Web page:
L_{uv} = \begin{cases}
d(u) & v = u\\
-1 & v \neq u
\end{cases}
\end{equation*}
and the degree matrix $D$ is:
\begin{equation*}
D_{uv} = \begin{cases}
d(u) & v = u\\
0 & v \neq u
\end{cases}
\end{equation*}
Consider adding $d(v)$ amps of current to every vertex $v$, and then removing $2m$ amps from a vertex $u$. Let $x$ be the voltage vector for the resulting graph. Then we have
\begin{equation*}
L x = i_u = D - 2m \mathbbm{1}_u
\end{equation*}
\begin{equation}
\forall v \in V, \sum_{(u,v) \in E} x_v - x_u = d(v)
\end{equation}
Define $h_{v,u} = 0$ when $v = u$. We can then write
\begin{align*}
h_{v,u} &= 1 + \sum_{(v,w) \in E} \frac{1}{d(v)} h_{w,u}
\end{align*}
because we take one step in our random walk out of $v$ to another vertex $h_{w,u}$ with probability $\frac{1}{d(v)}$ and then have $h_{w,u}$ expected time to reach $u$. Multiplying through by $d(v)$, we get:
\begin{equation}
d(v) = \sum_{(v,w) \in E} h_{v,u} - h_{w,u}
\end{equation}
Equations 1 and 2 are linear systems with unique solutions and are identical under $x_v - x_u = h_{v,u}$ (up to same additive shift to each entry). $x_v = h_{v,u}$ if $x_u = 0$.
We have shown that for $i_u = D - 2m \mathbbm{1}_u$ with $x = L^{+}i_u$ that $x_v - x_u = h_{v,u}$. For $u'$, we have $x' = L^{+}i_{u'}$. Now, we have,
\begin{equation*}
x - x' = L^{+}(i_u - i_{u'}) = 2m L^{+}(e_{u'} - e_u)
\end{equation*}
where $e_v$ is $1$ at the entry corresponding to $v$ and $0$ elsewhere.
The above is equivalent to $2m$ times voltage obtained if you inject 1 ampere at $u'$ and remove 1 ampere from $u$. Using Kirchoff's law and our previously proven equality that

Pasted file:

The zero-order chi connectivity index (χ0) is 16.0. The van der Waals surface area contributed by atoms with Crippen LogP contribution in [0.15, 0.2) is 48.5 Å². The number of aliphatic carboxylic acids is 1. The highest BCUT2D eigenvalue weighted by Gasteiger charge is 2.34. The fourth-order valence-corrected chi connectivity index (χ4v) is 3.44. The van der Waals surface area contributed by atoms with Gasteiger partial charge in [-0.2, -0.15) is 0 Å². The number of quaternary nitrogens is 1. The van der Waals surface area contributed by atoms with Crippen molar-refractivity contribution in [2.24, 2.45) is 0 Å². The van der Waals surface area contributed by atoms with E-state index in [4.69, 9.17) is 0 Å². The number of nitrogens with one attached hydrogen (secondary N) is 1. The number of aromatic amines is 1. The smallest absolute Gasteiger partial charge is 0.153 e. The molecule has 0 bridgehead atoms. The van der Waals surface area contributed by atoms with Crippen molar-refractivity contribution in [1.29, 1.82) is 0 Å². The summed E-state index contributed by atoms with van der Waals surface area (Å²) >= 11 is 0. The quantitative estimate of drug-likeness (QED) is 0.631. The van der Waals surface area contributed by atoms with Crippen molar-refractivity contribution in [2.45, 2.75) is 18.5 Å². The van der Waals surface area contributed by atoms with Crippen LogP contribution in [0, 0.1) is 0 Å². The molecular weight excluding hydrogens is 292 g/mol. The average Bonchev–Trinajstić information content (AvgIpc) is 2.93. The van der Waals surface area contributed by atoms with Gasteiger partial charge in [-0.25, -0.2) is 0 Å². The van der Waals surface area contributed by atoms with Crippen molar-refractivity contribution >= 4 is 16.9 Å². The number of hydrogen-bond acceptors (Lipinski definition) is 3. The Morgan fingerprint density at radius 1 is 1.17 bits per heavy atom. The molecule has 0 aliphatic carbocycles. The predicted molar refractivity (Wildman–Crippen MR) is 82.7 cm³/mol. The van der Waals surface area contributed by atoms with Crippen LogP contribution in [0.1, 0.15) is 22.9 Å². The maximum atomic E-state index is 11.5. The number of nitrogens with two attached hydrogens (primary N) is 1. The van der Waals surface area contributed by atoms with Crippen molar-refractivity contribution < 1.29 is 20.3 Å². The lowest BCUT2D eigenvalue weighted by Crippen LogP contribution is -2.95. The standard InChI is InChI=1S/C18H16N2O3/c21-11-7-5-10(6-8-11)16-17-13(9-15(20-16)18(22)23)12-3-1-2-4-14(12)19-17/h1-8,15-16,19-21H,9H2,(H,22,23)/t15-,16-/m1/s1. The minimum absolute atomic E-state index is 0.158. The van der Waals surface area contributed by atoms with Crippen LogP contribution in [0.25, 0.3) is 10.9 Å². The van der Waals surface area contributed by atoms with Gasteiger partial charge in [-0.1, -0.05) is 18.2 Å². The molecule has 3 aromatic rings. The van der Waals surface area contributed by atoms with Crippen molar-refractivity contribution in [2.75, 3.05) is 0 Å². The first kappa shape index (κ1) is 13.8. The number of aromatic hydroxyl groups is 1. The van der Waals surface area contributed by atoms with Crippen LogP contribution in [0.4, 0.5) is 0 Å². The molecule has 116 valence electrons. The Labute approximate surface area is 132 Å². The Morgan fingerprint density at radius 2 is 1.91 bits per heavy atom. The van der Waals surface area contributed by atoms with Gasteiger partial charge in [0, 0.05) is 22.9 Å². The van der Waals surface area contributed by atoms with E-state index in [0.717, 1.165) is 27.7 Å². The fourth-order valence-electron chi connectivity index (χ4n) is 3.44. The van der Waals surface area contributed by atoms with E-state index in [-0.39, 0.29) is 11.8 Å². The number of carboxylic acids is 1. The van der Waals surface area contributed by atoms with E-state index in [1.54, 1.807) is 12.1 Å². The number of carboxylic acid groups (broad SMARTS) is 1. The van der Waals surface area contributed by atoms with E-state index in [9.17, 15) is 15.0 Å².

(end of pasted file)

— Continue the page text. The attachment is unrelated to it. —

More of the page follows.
$x_v - x_u = h_{v,u}$ we get
\begin{align*}
2m R_{u,u'} &= (x-x')_{u'} - (x-x')_{u} \\
&= (x_{u'} - x_u) - (x'_u - x'_{u'}) \\
&= h_{u',u} + h_{u,u'} = C_{u,u'}
\end{align*}
\section{Cover Time of a Graph}
We define $C_u(G)$ as the expected time for a random walk starting at $u$ to visit all vertices in a graph. $C(G)$ is the maximum of $C_u(G)$ over all $u \in V$.
\subsection{Bound for $C(G)$}
We have $\forall u \in V$,
\begin{equation*}
C_u(G) \leq 2m(n-1)
\end{equation*}
Consider the spanning tree $T$ of graph $G$. The cover time is bounded by traversing the edges of the tree in both directions (as we could just do a DFS on the spanning tree), and hitting time gives the expected time of moving along an edge, we get
\begin{align*}
C_u(G) &\leq \sum_{(u,v) \in E(T)} h_{u,v} + h_{v,u}\\
&= \sum_{(u,v) \in E(T)} C_{u,v} \\
& \leq (n-1) \max_u C_{u,v} \\
& \leq 2m(n-1)
\end{align*}
This above inequality is tight for lollipop ($\theta(n^3)$) but not for cliques which has $O(n\log n)$ as we can model it as a coupon collector problem.
\subsection{Using resistance for a better bound}
Let $R_{max} = \max_{u,v \in V} R_{u,v}^{eff}$. Then:
\begin{equation*}
mR_{max} \leq C(G) \lesssim mR_{max}\log n
\end{equation*}
Let $(u,v)$ have $R_{u,v}^{eff} = R_{max}$
\begin{equation*}
C(G) \geq \max(h_{uv}, h_{vu}) \geq \frac{h_{uv} + h_{vu}}{2} = \frac{C_{uv}}{2} = M\cdot R_{uv}^{eff} = M\cdot R_{max}
\end{equation*}
\subsection{Expected time from node $u$ to any node $v$}
\begin{equation*}
h_{uv} \leq C_{uv} = 2M\cdot R_{uv}^{eff} \leq 2M\cdot R_{max}
\end{equation*}
So after $8M\cdot R_{max}$ steps, you will be reached $v$ $w.p. 3/4$
Let's repeat the process $log(n)$ times,
\begin{equation*}
Pr(never\ reach\ v) \leq (\frac{1}{4})^{log(n)} = \frac{1}{n^2}
\end{equation*}
\begin{equation*}
Pr(any\ v not reached) \leq \frac{1}{n^2} \cdot n = \frac{1}{n}
\end{equation*}
\begin{align*}
E[T] &\leq Pr(T \leq B) \cdot B + Pr(T \geq B) \cdot E[T|T\geq B]\\
&\leq 8M\cdot R_{max}log(n) + \frac{1}{n^2} \cdot (2Mn + MR_{max}log(n))\\
& = \Theta(MR_{max}log(n))
\end{align*}
\begin{thebibliography}{42}
\bibitem[MR]{MR}
Rajeev~Motwani, Prabhakar~Raghavan
\newblock Randomized Algorithms.
\newblock {\em Cambridge University Press}, 0-521-47465-5, 1995. %pub - isbn - year
%@book{Motwani:1995:RA:211390,
% author = {Motwani, Rajeev and Raghavan, Prabhakar},
% title = {Randomized Algorithms},
% year = {1995},
% isbn = {0-521-47465-5, 9780521474658},
% publisher = {Cambridge University Press},
% address = {New York, NY, USA},
%}
\end{thebibliography}
\end{document}